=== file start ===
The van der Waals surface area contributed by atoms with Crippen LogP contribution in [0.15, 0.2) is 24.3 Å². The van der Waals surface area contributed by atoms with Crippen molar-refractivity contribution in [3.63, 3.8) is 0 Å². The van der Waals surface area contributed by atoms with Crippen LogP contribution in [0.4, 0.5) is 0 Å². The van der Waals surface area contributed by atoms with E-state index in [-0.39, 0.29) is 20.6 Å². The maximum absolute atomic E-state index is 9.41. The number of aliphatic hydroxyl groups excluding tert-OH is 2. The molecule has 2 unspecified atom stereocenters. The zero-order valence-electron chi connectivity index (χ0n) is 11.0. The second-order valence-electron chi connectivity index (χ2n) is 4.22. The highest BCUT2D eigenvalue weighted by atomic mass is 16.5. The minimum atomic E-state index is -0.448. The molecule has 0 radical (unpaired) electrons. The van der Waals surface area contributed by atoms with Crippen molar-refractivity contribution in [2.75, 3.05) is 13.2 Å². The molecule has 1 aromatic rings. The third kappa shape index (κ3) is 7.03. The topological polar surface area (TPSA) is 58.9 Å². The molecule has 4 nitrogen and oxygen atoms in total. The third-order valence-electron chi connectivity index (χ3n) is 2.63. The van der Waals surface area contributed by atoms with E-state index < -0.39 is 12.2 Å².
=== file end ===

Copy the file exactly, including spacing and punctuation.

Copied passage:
The van der Waals surface area contributed by atoms with Crippen LogP contribution in [0.15, 0.2) is 24.3 Å². The van der Waals surface area contributed by atoms with Crippen molar-refractivity contribution in [3.63, 3.8) is 0 Å². The van der Waals surface area contributed by atoms with Crippen LogP contribution in [0.4, 0.5) is 0 Å². The van der Waals surface area contributed by atoms with E-state index in [-0.39, 0.29) is 20.6 Å². The maximum absolute atomic E-state index is 9.41. The number of aliphatic hydroxyl groups excluding tert-OH is 2. The molecule has 2 unspecified atom stereocenters. The zero-order valence-electron chi connectivity index (χ0n) is 11.0. The second-order valence-electron chi connectivity index (χ2n) is 4.22. The highest BCUT2D eigenvalue weighted by atomic mass is 16.5. The minimum atomic E-state index is -0.448. The molecule has 0 radical (unpaired) electrons. The van der Waals surface area contributed by atoms with Crippen molar-refractivity contribution in [2.75, 3.05) is 13.2 Å². The molecule has 1 aromatic rings. The third kappa shape index (κ3) is 7.03. The topological polar surface area (TPSA) is 58.9 Å². The molecule has 4 nitrogen and oxygen atoms in total. The third-order valence-electron chi connectivity index (χ3n) is 2.63. The van der Waals surface area contributed by atoms with E-state index < -0.39 is 12.2 Å².